Tales of a nightwatchman

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Tales of a nightwatchman

Postby Praetonia » Mon Feb 06, 2017 9:42 pm

Tales of a Nightwatchman: Prologue

It all began with a hanging. Mine, as it happens. Everyone enjoys a good hanging, especially if the villain was a real bastard, and I can't deny that I was one. But few people give much thought to how the whole thing works. You see, most hangings begin with a knock at the door. Some watchmen turn up and one of them reads a proclamation which you're too dazed to hear. He hands you the paper and says gently, "I'm terribly sorry, sir, but it's curtains for you," and off you go. And they do go. I did. And I've seen many others go too*.

Why not, asks every pub bore from here to Axum, rush the watchmen and make a break for it? At worst they'll shoot you and, he puts his beer down meaningfully and leans in close, don't you think that would be kinder, all told? You must have at least thought about it? And the truth is I have, and I had, and he's probably right, but that's not what you are thinking about. Oh, you're thinking of all the things you didn't do, and will never do, and most of all the things you should never have done, or at least done better. And you're thinking what if the wife and kids hear the shot and run out and see your body sprawled on the garden path and wouldn't that be just horrid. And maybe you're even thinking about your last words. Make 'em good and you're immortal - that's what I always tell them. Keeps their mind off things at least.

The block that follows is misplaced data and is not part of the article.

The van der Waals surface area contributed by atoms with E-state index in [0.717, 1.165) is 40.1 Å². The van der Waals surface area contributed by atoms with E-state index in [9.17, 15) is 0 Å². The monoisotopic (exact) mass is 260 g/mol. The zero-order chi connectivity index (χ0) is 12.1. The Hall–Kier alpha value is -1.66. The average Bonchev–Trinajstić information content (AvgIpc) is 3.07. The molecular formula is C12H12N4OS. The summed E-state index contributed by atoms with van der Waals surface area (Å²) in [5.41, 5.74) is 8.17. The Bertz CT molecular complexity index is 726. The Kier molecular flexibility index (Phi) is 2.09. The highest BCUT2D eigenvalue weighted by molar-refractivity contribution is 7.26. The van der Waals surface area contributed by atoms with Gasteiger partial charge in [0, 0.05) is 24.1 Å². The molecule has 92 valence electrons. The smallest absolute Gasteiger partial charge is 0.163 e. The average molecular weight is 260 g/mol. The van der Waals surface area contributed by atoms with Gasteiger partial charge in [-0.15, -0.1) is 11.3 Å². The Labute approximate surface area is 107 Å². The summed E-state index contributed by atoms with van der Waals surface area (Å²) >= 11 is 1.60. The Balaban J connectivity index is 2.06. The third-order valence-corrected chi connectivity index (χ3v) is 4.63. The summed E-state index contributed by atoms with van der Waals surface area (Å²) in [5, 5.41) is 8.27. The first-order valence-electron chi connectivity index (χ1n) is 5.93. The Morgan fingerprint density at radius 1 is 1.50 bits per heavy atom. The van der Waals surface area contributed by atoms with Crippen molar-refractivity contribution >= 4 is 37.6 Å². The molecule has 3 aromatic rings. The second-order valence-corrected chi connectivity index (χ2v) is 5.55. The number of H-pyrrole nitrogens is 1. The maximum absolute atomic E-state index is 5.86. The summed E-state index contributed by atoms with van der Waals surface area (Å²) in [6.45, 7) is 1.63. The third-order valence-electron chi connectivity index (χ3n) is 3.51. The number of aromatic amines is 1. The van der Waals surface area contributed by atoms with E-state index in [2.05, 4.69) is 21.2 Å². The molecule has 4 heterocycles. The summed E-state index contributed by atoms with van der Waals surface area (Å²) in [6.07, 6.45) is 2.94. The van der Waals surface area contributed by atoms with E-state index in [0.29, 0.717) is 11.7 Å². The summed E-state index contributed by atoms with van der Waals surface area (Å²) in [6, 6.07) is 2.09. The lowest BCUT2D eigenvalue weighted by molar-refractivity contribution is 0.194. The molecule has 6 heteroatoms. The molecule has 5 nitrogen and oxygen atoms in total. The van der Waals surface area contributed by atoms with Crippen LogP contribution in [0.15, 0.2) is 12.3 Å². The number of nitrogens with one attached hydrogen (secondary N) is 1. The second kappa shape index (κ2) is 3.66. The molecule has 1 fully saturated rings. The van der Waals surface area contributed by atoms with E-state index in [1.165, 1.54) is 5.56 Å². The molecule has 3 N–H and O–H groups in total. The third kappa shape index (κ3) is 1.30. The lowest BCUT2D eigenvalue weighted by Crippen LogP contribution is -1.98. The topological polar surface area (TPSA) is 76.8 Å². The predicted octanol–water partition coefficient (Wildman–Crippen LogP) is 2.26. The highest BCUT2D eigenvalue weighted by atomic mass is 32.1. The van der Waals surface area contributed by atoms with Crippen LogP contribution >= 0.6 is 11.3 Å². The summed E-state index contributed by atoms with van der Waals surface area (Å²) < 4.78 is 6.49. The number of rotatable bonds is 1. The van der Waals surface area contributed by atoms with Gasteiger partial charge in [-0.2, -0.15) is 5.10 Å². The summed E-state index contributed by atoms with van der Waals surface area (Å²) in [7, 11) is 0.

But the truth is you are thinking about one thing above all: if I keep breathing, keep putting one foot in front of the other, even just for a few more minutes, maybe I can weasel my way out of it yet. Don't let anyone tell you otherwise: they all think that. I sincerely believe even that awful fellow Fletcher thought he could get away with shooting the Protector. An army around him to see him hang, but who knows, maybe the Syndies had hidden bombs all around, could have blown up the whole lot, and saved their hero?

It almost never happens.